The Euro's recent troubles are very similar to a Formula One race…it all looks under control until trouble strikes. writes CNN anchor and correspondent Richard Quest in an exclusive column to domain-b.
I spent the past weekend in Monaco watching the Grand Prix. The tiny principality, encircled by France, obviously uses the Euro as its currency.
Not that many people here actually get much time to caress the money as it flies out of wallets during the F1 weekend. These little pieces of paper go up in smoke as fast as the racing cars burn gasoline. It set me thinking that the Euro's recent troubles are very similar to a Formula One race…it all looks under control until trouble strikes.
The Euro is starting to look like a car with 16 drivers, all running on different fuels and following individual maps with no one really sure who is at the wheel. You think I am being unfair?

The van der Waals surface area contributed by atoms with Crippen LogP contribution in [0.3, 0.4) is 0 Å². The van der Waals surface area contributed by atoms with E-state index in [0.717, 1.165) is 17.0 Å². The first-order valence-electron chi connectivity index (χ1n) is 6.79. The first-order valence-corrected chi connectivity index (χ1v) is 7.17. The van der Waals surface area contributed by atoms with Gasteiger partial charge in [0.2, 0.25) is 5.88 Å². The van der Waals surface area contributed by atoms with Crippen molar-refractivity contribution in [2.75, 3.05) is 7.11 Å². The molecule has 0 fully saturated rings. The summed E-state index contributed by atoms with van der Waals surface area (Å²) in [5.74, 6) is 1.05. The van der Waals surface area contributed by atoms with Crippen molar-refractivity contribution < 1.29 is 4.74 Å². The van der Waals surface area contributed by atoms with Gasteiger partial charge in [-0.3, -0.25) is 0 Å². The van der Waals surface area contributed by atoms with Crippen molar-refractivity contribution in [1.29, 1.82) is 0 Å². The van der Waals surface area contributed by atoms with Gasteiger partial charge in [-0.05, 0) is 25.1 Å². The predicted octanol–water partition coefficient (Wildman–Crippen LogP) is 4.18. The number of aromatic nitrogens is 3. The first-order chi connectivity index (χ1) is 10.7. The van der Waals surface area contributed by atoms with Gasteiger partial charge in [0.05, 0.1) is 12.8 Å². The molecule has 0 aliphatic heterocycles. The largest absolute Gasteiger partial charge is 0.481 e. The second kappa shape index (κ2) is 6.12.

It has only been a week since the European Union and IMF put together their trillion-dollar plan for Eurozone countries and the markets have now given their verdict. The bailout will prevent attacks on European government bonds, but it will not rescue the single currency (nor has it brought the stability that was intended).
The Euro rallied to about $1.30 after the deal was announced. It has since slipped back below the waves with the prospect of further falls ahead.
All of this was entirely predictable. As soon as the European Central Bank said it would buy bonds from countries like Greece it put a floor under the Euro debt market. One commentator acidly noted all that has happened is a transfer of debt from countries in southern Europe to the Eurozone as a whole. At the same time the ECB has seen its credibility sink with the currency, as the bank takes firm policy stances, only to jettison them when the situation deteriorates.